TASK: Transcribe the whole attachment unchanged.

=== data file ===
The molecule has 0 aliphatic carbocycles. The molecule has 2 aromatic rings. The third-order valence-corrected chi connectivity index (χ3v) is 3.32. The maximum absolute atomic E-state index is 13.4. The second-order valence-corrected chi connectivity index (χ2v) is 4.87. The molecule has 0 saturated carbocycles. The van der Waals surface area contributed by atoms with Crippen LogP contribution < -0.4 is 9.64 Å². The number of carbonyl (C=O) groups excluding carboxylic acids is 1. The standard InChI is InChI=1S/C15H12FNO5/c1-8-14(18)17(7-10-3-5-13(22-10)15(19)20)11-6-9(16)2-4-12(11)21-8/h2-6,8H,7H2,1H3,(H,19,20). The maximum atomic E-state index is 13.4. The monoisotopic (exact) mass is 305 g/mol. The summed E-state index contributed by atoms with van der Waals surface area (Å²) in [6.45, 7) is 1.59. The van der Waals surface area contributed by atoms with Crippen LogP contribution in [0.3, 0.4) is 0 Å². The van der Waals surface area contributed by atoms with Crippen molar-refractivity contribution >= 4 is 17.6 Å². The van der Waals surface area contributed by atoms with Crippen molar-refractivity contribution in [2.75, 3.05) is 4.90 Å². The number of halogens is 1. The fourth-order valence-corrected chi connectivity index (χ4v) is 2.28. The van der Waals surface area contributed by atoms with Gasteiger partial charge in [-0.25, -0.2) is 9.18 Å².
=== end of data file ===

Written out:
The molecule has 0 aliphatic carbocycles. The molecule has 2 aromatic rings. The third-order valence-corrected chi connectivity index (χ3v) is 3.32. The maximum absolute atomic E-state index is 13.4. The second-order valence-corrected chi connectivity index (χ2v) is 4.87. The molecule has 0 saturated carbocycles. The van der Waals surface area contributed by atoms with Crippen LogP contribution < -0.4 is 9.64 Å². The number of carbonyl (C=O) groups excluding carboxylic acids is 1. The standard InChI is InChI=1S/C15H12FNO5/c1-8-14(18)17(7-10-3-5-13(22-10)15(19)20)11-6-9(16)2-4-12(11)21-8/h2-6,8H,7H2,1H3,(H,19,20). The maximum atomic E-state index is 13.4. The monoisotopic (exact) mass is 305 g/mol. The summed E-state index contributed by atoms with van der Waals surface area (Å²) in [6.45, 7) is 1.59. The van der Waals surface area contributed by atoms with Crippen LogP contribution in [0.3, 0.4) is 0 Å². The van der Waals surface area contributed by atoms with Crippen molar-refractivity contribution >= 4 is 17.6 Å². The van der Waals surface area contributed by atoms with Crippen molar-refractivity contribution in [2.75, 3.05) is 4.90 Å². The number of halogens is 1. The fourth-order valence-corrected chi connectivity index (χ4v) is 2.28. The van der Waals surface area contributed by atoms with Gasteiger partial charge in [-0.25, -0.2) is 9.18 Å².